One attempt to improve the quality of paper in which filler is used is described in U.S. Pat. No. 4,388,150 and its companion U.S. Pat. No. 4,385,961. These are in the names of Sunder et al and Svending et al respectively and are assigned to EKA Aktiebolag of Surte, Sweden. U.S. Pat. No. 4,388,150 describes the use of a binder complex containing colloidal silicic acid and cationic starch. The use of such a binder composition is said to enhance the strength of paper produced and also to improve the retention of fillers such as kaolin, bentonite, titanium dioxide, chalk or talc if these are present. A multi-component binder comprising colloidal silicic acid and cationic starch is marketed in the United States under the trademark Compozil by Procomp of Marietta, Georgia, a joint venture of DuPont and EKA AB.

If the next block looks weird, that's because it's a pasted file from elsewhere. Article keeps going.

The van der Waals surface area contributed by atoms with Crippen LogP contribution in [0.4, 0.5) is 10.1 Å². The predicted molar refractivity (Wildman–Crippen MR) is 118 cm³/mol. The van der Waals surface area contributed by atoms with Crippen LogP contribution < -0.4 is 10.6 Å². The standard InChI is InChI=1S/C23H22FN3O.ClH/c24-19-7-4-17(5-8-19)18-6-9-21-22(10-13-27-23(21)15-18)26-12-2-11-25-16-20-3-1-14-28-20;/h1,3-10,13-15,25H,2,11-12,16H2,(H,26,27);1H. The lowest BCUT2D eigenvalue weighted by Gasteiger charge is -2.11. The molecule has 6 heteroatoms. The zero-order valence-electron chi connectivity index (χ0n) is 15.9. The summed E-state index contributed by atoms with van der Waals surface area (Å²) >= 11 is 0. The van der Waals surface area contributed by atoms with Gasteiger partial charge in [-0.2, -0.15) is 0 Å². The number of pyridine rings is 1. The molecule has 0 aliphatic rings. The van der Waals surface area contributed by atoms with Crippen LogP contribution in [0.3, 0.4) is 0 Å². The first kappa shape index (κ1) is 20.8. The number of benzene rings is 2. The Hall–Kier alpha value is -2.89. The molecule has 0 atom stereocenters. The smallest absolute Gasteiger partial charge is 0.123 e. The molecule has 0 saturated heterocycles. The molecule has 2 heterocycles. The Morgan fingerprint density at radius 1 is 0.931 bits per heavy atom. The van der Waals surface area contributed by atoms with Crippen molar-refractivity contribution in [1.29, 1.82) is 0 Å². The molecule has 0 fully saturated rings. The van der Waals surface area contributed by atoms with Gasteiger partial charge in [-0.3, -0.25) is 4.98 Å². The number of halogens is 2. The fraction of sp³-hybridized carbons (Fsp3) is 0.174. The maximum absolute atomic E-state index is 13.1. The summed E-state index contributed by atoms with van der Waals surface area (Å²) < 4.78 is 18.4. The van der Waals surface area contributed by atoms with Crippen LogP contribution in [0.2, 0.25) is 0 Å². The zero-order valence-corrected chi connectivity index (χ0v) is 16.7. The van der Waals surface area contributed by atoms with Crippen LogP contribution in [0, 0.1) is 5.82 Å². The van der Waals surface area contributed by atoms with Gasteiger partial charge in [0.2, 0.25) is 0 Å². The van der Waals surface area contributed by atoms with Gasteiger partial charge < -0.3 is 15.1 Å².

U.S. Pat. No. 2,795,545 (Gluesenkamp, assigned to Monsanto Chemical Company) describes the use of synthetic cationic polymers in conjunction with inorganic materials such as those having a high base exchange capacity for example, bentonite, hectorite, beidellite, nontronite or saponite, for use in a wide variety of applications including reinforcement of rubbers and to improve retention of clays when used as beater additives in paper making. U.S. Pat. No. 4,643,801 (Johnson, assigned to Nalco Chemical Company) describes a binder comprising a cationic starch, a high molecular weight anionic polymer and a dispersed silica.
U.S. Pat. No. 4,210,490 describes the use of kaolinitic clay filler together with cationic starch in the production of paper or cardboard.